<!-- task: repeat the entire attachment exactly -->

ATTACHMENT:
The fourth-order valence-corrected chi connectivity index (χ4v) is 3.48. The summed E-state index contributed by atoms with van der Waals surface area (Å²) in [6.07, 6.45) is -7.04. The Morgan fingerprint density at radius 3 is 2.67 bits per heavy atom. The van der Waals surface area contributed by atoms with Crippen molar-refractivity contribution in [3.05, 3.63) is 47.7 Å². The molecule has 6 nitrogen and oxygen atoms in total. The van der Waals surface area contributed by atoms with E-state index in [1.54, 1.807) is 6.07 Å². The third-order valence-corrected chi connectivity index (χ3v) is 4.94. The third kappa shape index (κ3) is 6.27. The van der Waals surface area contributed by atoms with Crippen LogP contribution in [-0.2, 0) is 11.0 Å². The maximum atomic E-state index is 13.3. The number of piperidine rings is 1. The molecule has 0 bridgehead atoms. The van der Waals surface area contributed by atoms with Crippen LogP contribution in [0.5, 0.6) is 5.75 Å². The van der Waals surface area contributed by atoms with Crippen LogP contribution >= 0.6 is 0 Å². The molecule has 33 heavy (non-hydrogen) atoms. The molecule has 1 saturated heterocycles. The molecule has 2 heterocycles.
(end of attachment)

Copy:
The fourth-order valence-corrected chi connectivity index (χ4v) is 3.48. The summed E-state index contributed by atoms with van der Waals surface area (Å²) in [6.07, 6.45) is -7.04. The Morgan fingerprint density at radius 3 is 2.67 bits per heavy atom. The van der Waals surface area contributed by atoms with Crippen molar-refractivity contribution in [3.05, 3.63) is 47.7 Å². The molecule has 6 nitrogen and oxygen atoms in total. The van der Waals surface area contributed by atoms with E-state index in [1.54, 1.807) is 6.07 Å². The third-order valence-corrected chi connectivity index (χ3v) is 4.94. The third kappa shape index (κ3) is 6.27. The van der Waals surface area contributed by atoms with Crippen LogP contribution in [-0.2, 0) is 11.0 Å². The maximum atomic E-state index is 13.3. The number of piperidine rings is 1. The molecule has 0 bridgehead atoms. The van der Waals surface area contributed by atoms with Crippen LogP contribution in [0.5, 0.6) is 5.75 Å². The van der Waals surface area contributed by atoms with Crippen LogP contribution >= 0.6 is 0 Å². The molecule has 33 heavy (non-hydrogen) atoms. The molecule has 1 saturated heterocycles. The molecule has 2 heterocycles.